The movement of capital across national boundaries has remained an interesting area in development narratives considering its role in the development process. This paper provides deeper insights into the empirical relationship between capital inflows and per capita GDP growth in Nigeria between 1980 and 2018. The heterogeneous nature of foreign capital was taken into consideration following its decomposition into its key components of debt, aid and migrants’ remittances. Time series for each of the variables were collected from secondary sources including NBS, World Bank World WDI, World Bank, International Debt Statistics and IMF International Financial Statistics. Combinations of ADF unit root and bounds cointegration tests in addition ARDL and Granger causality tests form basis for the analysis. It was found from the unit root test results that the variables are mixed integrated. Again, the bounds test show evidence of long run relationship amongst the variables. The ARDL estimates reveal that migrants’ remittances have the significant positive effect on per capita GDP in the long run. With 1 percent increase in remittances, per capita GDP will, on the average, increase by about 2.2595 percent. On the other hand, multilateral debt negatively affects per capita GDP in both short and long run. It was found from the results that bidirectional causality exists between migrants’ remittances and per capita GDP while unidirectional causality flows from technical cooperation grants to GDP per capita. Given the findings, it is recommended that policy makers should initiate policies and provide incentives helpful for mobilizing international resources and allow for a paradigm shift that will ensure the allocation of the resources to key sectors with high potentials for growth of per capita GDP.
Liminality and Regeneration in Wahome Mutahi’s the House of Doom, Francis Imbuga’s Miracle of Remera and Moraa Gitaa’s the Crucible for Silver and Furnace for Gold (Published)
This paper is a critical interrogation of three Kenyan HIV/AIDS novels: Wahome Mutahi’s The House of Doom (2004), Francis Imbuga’s Miracle of Remera (2004) and Moraa Gitaa’s The Crucible for Silver and Furnace for Gold (2008). It examines how the enactments of illness by the diseased characters in the three texts relate to their quest for meaning. The paper has drawn primarily on the existentialist notions advanced by Jean Paul Sartre and Albert Camus, the Foucauldian postulations on the politics of and the care of the self and de Certeau’s thoughts on liminality. These paradigms have the self as a shared feature and are useful in focusing the analysis to the individuality of the diseased subjects and their relationship with themselves and the complex social world around them. The paper emanates from the need to foster understanding of the ontological issues surrounding AIDS experience.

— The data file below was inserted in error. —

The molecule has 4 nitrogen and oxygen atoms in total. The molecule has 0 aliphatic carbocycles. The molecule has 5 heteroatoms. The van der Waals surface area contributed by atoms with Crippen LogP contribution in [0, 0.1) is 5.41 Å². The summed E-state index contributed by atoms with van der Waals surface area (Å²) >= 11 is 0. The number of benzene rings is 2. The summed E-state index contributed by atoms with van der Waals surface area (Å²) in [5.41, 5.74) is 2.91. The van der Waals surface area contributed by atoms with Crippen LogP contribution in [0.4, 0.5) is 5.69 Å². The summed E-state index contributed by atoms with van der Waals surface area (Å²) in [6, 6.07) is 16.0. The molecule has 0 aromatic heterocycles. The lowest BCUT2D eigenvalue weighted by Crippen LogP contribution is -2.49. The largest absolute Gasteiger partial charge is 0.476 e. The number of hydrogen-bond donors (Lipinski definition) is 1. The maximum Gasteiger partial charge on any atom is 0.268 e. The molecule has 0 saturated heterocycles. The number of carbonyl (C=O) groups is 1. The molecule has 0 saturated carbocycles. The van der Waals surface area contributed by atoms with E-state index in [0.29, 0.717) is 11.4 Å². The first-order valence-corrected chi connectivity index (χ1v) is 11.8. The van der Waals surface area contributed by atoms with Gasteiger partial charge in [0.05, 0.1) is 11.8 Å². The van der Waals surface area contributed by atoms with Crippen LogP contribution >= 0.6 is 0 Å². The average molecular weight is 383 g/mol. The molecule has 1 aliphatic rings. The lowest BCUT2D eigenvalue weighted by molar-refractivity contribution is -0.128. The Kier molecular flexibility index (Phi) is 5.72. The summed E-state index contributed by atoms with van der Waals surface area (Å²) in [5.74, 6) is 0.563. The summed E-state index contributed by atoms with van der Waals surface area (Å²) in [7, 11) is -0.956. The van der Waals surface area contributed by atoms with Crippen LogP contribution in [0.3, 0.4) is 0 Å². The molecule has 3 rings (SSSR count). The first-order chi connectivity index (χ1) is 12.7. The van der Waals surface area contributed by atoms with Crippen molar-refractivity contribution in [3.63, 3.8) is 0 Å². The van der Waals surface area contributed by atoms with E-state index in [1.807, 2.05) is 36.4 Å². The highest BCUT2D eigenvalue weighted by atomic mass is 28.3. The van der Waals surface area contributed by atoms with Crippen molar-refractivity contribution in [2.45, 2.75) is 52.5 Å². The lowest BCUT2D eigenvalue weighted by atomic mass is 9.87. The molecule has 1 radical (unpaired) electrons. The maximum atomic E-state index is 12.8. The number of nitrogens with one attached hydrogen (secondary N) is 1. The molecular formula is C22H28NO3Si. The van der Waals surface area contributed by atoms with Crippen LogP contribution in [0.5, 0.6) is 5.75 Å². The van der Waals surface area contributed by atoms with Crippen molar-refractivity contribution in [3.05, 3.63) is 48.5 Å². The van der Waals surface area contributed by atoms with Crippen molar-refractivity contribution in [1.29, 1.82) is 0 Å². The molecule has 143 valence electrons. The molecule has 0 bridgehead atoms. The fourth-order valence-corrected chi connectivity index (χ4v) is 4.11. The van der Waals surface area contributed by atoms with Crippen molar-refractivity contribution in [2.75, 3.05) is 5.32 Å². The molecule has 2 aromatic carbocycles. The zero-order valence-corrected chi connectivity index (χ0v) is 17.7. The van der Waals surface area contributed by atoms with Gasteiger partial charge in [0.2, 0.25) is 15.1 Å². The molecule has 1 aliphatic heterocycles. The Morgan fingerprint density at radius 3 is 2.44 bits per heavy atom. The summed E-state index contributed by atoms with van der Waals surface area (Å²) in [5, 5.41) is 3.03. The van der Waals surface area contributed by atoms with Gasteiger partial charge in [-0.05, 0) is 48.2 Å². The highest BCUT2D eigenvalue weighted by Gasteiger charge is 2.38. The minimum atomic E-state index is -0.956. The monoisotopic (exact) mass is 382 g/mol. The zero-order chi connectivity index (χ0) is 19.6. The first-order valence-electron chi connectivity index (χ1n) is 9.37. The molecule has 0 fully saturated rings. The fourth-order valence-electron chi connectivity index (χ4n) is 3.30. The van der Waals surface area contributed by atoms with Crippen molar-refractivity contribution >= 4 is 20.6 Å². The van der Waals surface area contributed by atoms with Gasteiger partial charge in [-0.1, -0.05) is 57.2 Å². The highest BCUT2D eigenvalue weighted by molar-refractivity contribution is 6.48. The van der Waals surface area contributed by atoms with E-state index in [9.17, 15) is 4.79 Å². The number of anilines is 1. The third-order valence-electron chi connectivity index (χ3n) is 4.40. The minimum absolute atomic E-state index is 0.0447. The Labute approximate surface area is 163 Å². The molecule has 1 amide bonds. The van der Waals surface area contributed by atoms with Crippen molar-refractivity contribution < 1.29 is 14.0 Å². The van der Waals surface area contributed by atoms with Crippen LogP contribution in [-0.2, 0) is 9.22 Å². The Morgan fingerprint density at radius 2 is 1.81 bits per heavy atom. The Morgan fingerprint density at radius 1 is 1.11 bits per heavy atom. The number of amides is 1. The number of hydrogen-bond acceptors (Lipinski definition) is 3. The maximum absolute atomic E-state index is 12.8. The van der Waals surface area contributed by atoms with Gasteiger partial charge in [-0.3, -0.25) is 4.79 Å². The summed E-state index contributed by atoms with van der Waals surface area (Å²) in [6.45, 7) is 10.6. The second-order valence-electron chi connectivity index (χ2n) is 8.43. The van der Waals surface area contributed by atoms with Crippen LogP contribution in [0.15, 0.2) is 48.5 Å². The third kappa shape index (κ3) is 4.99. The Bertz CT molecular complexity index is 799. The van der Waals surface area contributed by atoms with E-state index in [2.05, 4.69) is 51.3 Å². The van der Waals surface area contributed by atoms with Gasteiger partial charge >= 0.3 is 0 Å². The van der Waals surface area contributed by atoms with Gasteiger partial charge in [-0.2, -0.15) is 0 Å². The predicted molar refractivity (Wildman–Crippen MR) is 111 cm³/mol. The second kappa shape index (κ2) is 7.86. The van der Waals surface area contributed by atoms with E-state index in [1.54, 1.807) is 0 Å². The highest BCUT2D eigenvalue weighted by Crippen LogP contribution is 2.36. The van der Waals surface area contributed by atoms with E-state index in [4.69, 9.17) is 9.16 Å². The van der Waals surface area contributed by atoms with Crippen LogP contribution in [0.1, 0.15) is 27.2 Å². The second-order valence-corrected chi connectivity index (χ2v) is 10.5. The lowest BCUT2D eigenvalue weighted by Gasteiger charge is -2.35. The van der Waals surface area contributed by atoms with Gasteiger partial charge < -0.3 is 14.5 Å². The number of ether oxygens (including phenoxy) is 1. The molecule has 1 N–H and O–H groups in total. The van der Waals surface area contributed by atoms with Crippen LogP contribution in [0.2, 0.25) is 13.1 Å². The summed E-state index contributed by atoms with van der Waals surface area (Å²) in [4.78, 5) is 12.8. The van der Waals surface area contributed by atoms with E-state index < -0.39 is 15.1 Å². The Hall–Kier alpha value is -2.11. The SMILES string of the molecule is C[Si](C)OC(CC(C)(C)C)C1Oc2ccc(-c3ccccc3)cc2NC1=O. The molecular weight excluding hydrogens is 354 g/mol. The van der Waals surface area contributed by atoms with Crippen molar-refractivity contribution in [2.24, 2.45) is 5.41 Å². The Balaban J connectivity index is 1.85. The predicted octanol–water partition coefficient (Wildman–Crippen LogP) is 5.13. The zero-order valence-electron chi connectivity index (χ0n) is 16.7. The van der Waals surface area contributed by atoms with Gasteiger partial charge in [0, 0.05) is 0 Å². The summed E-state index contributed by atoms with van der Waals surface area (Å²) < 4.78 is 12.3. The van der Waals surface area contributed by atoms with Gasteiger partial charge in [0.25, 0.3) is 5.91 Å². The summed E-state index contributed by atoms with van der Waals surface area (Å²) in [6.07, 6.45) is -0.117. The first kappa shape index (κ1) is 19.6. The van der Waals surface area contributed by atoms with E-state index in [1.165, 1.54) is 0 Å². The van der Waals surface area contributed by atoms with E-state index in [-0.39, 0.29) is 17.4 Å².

Improving Welfare: Foreign Aid versus Government Social Spending, Evidence from African Countries Using a Quantile Regression (Published)
The study uses a quantile regression to investigate the role of government actions to enhance welfare. Instead of using the Human Development index as a broad indicator of welfare, the analysis focuses on life expectancy at birth, which is more specific and pertinent for the case of less advanced economies. In addition to life expectancy, infant mortality rate is used as additional indicator. To avoid a bias in the estimates generated by a double count of the variable aid, the residual from the regression of social spending on aid is used, instead of the variable social spending itself, as some portions of government social spending are financed by aid. Results reveal that aid does not directly affect welfare. On the opposite, government social spending contributes to increase life expectancy, reduces infant mortality, and therefore plays an important role in the improvement of welfare. In addition, the impact of social spending on welfare appears stronger in the countries with poor welfare indicators, than the countries with relatively better welfare indicators.